Mewslade and Fall bay are different beaches but at low tide are joined, so we ll look at them both together. They are two of the hardest beaches to reach in Gower which means they are never crowded. At high tide Mewslades beach almost totally disappears under the in-coming tide and Fall bay is left with very little sand to sit on. A limestone kiln can be found just below the foot style which leads to Middleton but above the beach.
Neither bay has lifeguards and Mewslades rip tide means swimming can be hazardous. The sea there however can be crystal clear with colours like the Mediterranean. Water sports such as surfing, canoeing and fishing are very popular at Fall and Mewslade Cliff formations means its recognised nationally as a top climbing location. A new sport to hit the area recently is Coasteering
Coasteering is an activity where you move along the tidal zone of a rocky coastline on foot or by swimming, without the aid of boats or surf boards. At Mewslade you can swim through the caves, jump off the cliffs into the sea and climb and scramble up the rocks to get back onto the shore. Dressing in wetsuits helmets and buoyancy aids are a must and ropes and lines are not used. Jumping and Diving: are often seen as an appealing and exciting part of coasteering. RIPNROCK are just one of the Gower companies that take organised coasteering at Mewslade you can contact them via their facebook page
Remember this is a spectacular area of natural beauty but it must be respected as changes in weather and natural hazards can pose serious dangers.
Did you know?
A detached house with 4 reception rooms, 5 bedrooms, outdoor BBQ/living area with sea views will cost you £695,000. Or a five bedroom semi-detached home situated in a secluded location in Middleton which is about a ten minute walk to Mewslade Bay can be yours for £499,950. Also did you know Middleton was the birthplace of Petty Officer Edgar Evans of Scott’s ill-fated Antarctic Expedition?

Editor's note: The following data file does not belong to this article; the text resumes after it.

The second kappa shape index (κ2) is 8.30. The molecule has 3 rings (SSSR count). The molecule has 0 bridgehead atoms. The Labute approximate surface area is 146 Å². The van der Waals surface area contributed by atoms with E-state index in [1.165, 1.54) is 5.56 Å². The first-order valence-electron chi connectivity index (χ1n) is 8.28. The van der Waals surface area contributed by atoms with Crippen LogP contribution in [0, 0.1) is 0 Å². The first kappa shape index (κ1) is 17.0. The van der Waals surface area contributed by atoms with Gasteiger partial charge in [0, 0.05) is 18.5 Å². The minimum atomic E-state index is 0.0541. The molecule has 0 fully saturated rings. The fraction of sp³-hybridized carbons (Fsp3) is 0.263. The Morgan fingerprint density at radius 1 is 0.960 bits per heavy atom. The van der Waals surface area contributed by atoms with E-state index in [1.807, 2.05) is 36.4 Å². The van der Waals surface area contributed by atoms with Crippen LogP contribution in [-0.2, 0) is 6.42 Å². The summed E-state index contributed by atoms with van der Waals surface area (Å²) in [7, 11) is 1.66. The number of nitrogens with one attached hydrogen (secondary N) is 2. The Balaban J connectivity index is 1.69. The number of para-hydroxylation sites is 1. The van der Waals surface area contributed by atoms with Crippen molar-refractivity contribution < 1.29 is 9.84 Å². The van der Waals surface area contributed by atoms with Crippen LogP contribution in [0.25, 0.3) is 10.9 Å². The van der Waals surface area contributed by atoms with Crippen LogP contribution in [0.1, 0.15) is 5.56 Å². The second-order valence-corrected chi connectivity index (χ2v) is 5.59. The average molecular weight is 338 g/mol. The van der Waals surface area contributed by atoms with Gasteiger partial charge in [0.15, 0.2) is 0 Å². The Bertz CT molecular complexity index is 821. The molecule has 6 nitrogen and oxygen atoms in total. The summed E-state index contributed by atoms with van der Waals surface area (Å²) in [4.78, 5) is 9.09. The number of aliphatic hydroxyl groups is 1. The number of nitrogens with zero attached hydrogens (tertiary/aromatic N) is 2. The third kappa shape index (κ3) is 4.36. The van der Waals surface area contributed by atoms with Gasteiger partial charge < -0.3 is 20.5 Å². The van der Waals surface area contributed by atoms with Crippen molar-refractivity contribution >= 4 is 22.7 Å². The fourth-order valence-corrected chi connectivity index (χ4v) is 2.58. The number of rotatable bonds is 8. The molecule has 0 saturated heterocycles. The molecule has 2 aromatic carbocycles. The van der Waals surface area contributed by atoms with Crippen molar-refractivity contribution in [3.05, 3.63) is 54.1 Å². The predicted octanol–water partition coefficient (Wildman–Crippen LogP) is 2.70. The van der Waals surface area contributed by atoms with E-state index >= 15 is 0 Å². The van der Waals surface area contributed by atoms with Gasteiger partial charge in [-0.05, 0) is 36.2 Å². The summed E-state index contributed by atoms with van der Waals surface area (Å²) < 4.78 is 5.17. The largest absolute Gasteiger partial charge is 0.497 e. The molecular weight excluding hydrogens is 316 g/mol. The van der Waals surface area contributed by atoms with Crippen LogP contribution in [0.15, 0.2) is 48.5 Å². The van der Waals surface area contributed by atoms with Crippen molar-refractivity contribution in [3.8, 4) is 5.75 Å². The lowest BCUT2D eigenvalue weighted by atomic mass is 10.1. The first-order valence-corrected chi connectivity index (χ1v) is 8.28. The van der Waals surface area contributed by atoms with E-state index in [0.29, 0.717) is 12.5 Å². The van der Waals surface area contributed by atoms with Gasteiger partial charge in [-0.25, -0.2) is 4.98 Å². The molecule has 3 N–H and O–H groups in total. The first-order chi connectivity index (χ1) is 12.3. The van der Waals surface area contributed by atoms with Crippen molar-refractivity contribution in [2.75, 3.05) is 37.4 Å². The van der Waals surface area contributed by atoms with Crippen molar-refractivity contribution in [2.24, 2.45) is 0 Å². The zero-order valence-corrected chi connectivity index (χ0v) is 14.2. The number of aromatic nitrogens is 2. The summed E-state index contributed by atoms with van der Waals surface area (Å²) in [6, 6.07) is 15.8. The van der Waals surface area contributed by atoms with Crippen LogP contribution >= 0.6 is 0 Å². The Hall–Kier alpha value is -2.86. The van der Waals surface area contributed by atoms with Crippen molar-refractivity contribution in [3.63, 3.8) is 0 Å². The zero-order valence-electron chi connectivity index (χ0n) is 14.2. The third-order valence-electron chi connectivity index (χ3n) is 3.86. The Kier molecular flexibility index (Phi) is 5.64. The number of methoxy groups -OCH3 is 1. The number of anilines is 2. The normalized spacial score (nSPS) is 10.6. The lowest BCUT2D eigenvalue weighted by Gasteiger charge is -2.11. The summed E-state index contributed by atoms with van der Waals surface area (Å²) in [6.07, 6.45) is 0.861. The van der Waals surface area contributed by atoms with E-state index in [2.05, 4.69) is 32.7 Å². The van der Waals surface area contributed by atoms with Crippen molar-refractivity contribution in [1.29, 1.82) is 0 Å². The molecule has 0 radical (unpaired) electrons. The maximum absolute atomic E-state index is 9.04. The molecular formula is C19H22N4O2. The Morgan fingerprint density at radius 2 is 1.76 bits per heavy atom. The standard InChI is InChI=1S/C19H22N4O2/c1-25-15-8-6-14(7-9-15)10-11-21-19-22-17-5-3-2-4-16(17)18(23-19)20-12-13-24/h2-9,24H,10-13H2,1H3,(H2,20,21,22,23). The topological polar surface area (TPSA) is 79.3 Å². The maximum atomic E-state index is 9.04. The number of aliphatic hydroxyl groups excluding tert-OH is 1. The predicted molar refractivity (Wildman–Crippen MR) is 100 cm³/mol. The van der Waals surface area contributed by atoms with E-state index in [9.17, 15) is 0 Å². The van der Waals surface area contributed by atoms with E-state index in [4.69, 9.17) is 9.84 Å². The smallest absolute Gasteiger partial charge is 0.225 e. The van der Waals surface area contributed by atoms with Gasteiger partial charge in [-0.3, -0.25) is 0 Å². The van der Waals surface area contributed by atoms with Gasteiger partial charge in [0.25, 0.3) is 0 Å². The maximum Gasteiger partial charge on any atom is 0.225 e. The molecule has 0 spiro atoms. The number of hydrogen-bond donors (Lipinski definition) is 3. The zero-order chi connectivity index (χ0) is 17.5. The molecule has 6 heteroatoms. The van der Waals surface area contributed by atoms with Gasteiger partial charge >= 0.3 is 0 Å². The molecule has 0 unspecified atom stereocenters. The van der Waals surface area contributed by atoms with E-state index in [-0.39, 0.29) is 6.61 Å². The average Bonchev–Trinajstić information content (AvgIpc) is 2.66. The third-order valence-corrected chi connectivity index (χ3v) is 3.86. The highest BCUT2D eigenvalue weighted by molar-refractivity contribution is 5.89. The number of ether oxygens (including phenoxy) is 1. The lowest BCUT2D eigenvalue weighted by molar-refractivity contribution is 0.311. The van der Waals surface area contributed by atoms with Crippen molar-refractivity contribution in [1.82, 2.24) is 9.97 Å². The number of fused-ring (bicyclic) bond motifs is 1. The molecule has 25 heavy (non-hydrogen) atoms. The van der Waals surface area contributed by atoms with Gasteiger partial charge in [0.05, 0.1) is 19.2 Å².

Edgar Evans
Evans described as "a huge, bull-necked beefy figure" and a "beery womanizer", was held in high regard by Scott for "his resourcefulness, his strength and fund of anecdotes," Scott chose Evans as a member of his polar party, which reached the South Pole on 17 January 1912, only to discover that Roald Amundsen's 5-man party had beaten them to the Pole by 5 weeks.
Their return journey soon became a desperate. Evans had cut his hand and the wound did not heal properly, he began deteriorate mentally as well as physically, suffering from frostbite and a serious head injury following a fall.
On 16 February 1912, Evans collapsed and unable to keep up was left behind while the others went ahead. When Scott returned for him after replenishing supplies he found Evans on his knees, clothing disarranged, hands uncovered and frostbitten and with a "wild look in his eyes". He died that night.
No one knows what happened to his body, and none of the other members of the polar party survived the return journey. His widow, Lois had a plaque placed, in his memory, in the church at Rhossilli. which reads "To the Glory of God and in memory of Edgar Evans 1st Class Petty Officer, R.N., and a native of this Parish, who perished on the 17 February 1912, when returning from the South Pole with the Southern Party of the British Antarctic Expedition under the command of Captain Robert Falcon Scott, C.V.O., R.N. 'To seek, to strive, to find, and not to yield.'"
A Twitchers Dream